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Stage Buzz – Sam Smith: Live Review & Photo Gallery

| January 24, 2015 | 0 Comments

Sam Smith 10

UIC Pavilion, Chicago
Friday, January 23, 2015

In just a few short years, Sam Smith’s ascent has been nothing short of meteoric, further validated by an inaugural arena tour that includes stops at New York’s Madison Square Garden and two nights at L.A.’s The Forum just a single album into his budding career. And locally speaking, even after packing the Vic Theatre, Riviera Theatre and Chicago Theatre within the past ten months, the English singer/songwriter sold out the UIC Pavilion as fast as a finger snap, bolstered no doubt by the unrelenting chart action of his platinum-plus debut In The Lonely Hour (Capitol Records) and six Grammy nominations.

No wonder why the previously shy 22-year-old was grinning from ear to ear as he took the stage to the soulful beats of “Life Support,” augmented by a five piece band and trio of background singers (who occasionally doubled as dancers). What the relative newcomer lacked in superstar-level experience, he more than made up for with hauntingly beautiful vocals that had the mostly teen and twenty-something audience swooning and screaming for 75 minutes (split between his freshman tales of unrequited love, plus a few more cheerful covers).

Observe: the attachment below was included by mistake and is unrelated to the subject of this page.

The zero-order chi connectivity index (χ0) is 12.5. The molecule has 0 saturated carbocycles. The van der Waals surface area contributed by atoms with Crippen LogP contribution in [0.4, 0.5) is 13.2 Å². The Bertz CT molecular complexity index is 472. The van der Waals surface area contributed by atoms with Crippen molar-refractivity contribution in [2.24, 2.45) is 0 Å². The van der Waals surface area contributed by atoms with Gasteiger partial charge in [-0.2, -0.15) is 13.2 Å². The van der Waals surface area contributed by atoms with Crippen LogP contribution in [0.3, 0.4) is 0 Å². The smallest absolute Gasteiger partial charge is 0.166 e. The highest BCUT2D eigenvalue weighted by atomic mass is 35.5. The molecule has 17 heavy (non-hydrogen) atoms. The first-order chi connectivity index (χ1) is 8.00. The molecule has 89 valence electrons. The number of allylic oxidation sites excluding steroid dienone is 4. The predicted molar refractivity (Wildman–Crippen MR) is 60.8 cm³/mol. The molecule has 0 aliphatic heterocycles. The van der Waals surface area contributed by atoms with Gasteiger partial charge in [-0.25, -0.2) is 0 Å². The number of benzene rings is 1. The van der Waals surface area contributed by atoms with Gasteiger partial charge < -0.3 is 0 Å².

Granted, the somewhat subdued nature of the falsetto-packed “Leave Your Lover” and the sauntering ballad “I’m Not The Only One” would’ve been ideal in an intimate environment, but Smith’s pitch perfect execution effortlessly reached the furthest rafter. Acoustic treatments of “Good Thing” (in spite of a baby grand piano malfunction) and “Lay Me Down” further emphasized he’s more comfortable as a singer than a showman, while the standard “My Funny Valentine” demonstrated additional depth in his unbelievably pure range.

Although Smith turned the tides towards electronic pop during “Money On My Mind” (mashed with CeCe Peniston’s freestyle throwback “Finally”), he sounded just as spectacular, even if he isn’t much of a dancer. The sparser solo version of “Latch” (originally a collaboration with Disclosure) calmly replaced the beat-driven edition, though the gospel-charged closer “Stay With Me” best displayed Smith’s ultimate asset: a heavenly voice in the soulful pop revivalist tradition of Adele and Amy Winehouse, who if the cards continue falling correctly, could very well define his generation.

-Review and photos by Andy Argyrakis

 

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Category: Featured, IE Photo Gallery, Live Reviews, Stage Buzz

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